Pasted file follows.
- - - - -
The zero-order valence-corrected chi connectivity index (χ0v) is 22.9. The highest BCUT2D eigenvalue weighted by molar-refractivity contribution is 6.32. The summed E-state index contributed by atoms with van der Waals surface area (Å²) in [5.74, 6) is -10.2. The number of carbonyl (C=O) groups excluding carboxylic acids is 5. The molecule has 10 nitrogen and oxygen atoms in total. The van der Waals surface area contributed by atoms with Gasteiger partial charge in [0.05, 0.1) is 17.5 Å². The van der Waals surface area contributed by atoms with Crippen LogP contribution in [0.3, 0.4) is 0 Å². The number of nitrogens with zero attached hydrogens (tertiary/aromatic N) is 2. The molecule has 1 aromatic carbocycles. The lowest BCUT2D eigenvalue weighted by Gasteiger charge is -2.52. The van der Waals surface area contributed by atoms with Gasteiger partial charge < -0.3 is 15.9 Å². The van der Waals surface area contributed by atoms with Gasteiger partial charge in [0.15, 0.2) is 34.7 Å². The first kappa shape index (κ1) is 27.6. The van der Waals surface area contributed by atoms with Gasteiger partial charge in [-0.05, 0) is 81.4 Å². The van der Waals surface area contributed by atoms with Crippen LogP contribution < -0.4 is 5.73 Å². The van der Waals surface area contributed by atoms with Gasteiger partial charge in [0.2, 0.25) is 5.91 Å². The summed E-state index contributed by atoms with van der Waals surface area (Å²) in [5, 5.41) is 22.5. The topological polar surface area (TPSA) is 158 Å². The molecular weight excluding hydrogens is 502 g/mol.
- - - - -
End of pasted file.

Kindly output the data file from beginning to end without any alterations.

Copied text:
The zero-order valence-corrected chi connectivity index (χ0v) is 22.9. The highest BCUT2D eigenvalue weighted by molar-refractivity contribution is 6.32. The summed E-state index contributed by atoms with van der Waals surface area (Å²) in [5.74, 6) is -10.2. The number of carbonyl (C=O) groups excluding carboxylic acids is 5. The molecule has 10 nitrogen and oxygen atoms in total. The van der Waals surface area contributed by atoms with Gasteiger partial charge in [0.05, 0.1) is 17.5 Å². The van der Waals surface area contributed by atoms with Crippen LogP contribution in [0.3, 0.4) is 0 Å². The number of nitrogens with zero attached hydrogens (tertiary/aromatic N) is 2. The molecule has 1 aromatic carbocycles. The lowest BCUT2D eigenvalue weighted by Gasteiger charge is -2.52. The van der Waals surface area contributed by atoms with Gasteiger partial charge < -0.3 is 15.9 Å². The van der Waals surface area contributed by atoms with Gasteiger partial charge in [0.15, 0.2) is 34.7 Å². The first kappa shape index (κ1) is 27.6. The van der Waals surface area contributed by atoms with Gasteiger partial charge in [-0.05, 0) is 81.4 Å². The van der Waals surface area contributed by atoms with Crippen LogP contribution < -0.4 is 5.73 Å². The van der Waals surface area contributed by atoms with Gasteiger partial charge in [0.2, 0.25) is 5.91 Å². The summed E-state index contributed by atoms with van der Waals surface area (Å²) in [5, 5.41) is 22.5. The topological polar surface area (TPSA) is 158 Å². The molecular weight excluding hydrogens is 502 g/mol.